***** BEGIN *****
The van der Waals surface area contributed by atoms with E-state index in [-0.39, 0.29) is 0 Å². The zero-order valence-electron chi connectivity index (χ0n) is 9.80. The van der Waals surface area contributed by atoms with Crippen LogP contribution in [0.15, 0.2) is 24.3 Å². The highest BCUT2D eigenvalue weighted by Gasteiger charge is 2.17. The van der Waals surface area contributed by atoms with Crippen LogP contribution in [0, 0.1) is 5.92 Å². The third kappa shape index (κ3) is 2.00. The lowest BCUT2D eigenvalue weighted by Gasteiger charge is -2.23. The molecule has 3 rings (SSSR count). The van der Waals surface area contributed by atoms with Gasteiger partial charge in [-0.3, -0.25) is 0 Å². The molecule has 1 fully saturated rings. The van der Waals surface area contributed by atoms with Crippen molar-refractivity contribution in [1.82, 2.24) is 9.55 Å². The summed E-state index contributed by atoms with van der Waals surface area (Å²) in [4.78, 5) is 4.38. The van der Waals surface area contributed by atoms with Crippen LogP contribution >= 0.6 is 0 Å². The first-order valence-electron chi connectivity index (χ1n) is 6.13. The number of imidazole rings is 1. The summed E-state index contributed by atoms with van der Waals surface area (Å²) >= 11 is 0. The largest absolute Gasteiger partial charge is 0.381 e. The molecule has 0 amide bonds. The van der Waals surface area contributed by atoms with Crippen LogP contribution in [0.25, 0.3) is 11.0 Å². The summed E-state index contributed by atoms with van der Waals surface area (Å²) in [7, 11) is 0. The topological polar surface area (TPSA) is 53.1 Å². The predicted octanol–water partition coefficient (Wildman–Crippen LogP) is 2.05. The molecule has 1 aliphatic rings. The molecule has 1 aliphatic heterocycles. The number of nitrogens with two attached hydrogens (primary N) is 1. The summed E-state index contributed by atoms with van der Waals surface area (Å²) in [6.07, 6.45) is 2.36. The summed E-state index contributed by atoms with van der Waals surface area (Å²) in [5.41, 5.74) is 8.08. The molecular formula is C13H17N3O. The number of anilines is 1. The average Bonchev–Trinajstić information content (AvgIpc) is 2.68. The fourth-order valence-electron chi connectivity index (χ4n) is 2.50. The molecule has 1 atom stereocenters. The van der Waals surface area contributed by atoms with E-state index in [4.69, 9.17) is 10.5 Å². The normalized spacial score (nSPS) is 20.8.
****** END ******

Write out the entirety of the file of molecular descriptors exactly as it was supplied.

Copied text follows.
The van der Waals surface area contributed by atoms with E-state index in [-0.39, 0.29) is 0 Å². The zero-order valence-electron chi connectivity index (χ0n) is 9.80. The van der Waals surface area contributed by atoms with Crippen LogP contribution in [0.15, 0.2) is 24.3 Å². The highest BCUT2D eigenvalue weighted by Gasteiger charge is 2.17. The van der Waals surface area contributed by atoms with Crippen LogP contribution in [0, 0.1) is 5.92 Å². The third kappa shape index (κ3) is 2.00. The lowest BCUT2D eigenvalue weighted by Gasteiger charge is -2.23. The molecule has 3 rings (SSSR count). The van der Waals surface area contributed by atoms with Gasteiger partial charge in [-0.3, -0.25) is 0 Å². The molecule has 1 fully saturated rings. The van der Waals surface area contributed by atoms with Crippen molar-refractivity contribution in [1.82, 2.24) is 9.55 Å². The summed E-state index contributed by atoms with van der Waals surface area (Å²) in [4.78, 5) is 4.38. The van der Waals surface area contributed by atoms with Crippen LogP contribution >= 0.6 is 0 Å². The first-order valence-electron chi connectivity index (χ1n) is 6.13. The number of imidazole rings is 1. The summed E-state index contributed by atoms with van der Waals surface area (Å²) >= 11 is 0. The largest absolute Gasteiger partial charge is 0.381 e. The molecule has 0 amide bonds. The van der Waals surface area contributed by atoms with Crippen LogP contribution in [0.25, 0.3) is 11.0 Å². The summed E-state index contributed by atoms with van der Waals surface area (Å²) in [7, 11) is 0. The topological polar surface area (TPSA) is 53.1 Å². The predicted octanol–water partition coefficient (Wildman–Crippen LogP) is 2.05. The molecule has 1 aliphatic rings. The molecule has 1 aliphatic heterocycles. The number of nitrogens with two attached hydrogens (primary N) is 1. The summed E-state index contributed by atoms with van der Waals surface area (Å²) in [6.07, 6.45) is 2.36. The summed E-state index contributed by atoms with van der Waals surface area (Å²) in [5.41, 5.74) is 8.08. The molecular formula is C13H17N3O. The number of anilines is 1. The average Bonchev–Trinajstić information content (AvgIpc) is 2.68. The fourth-order valence-electron chi connectivity index (χ4n) is 2.50. The molecule has 1 atom stereocenters. The van der Waals surface area contributed by atoms with E-state index in [4.69, 9.17) is 10.5 Å². The normalized spacial score (nSPS) is 20.8.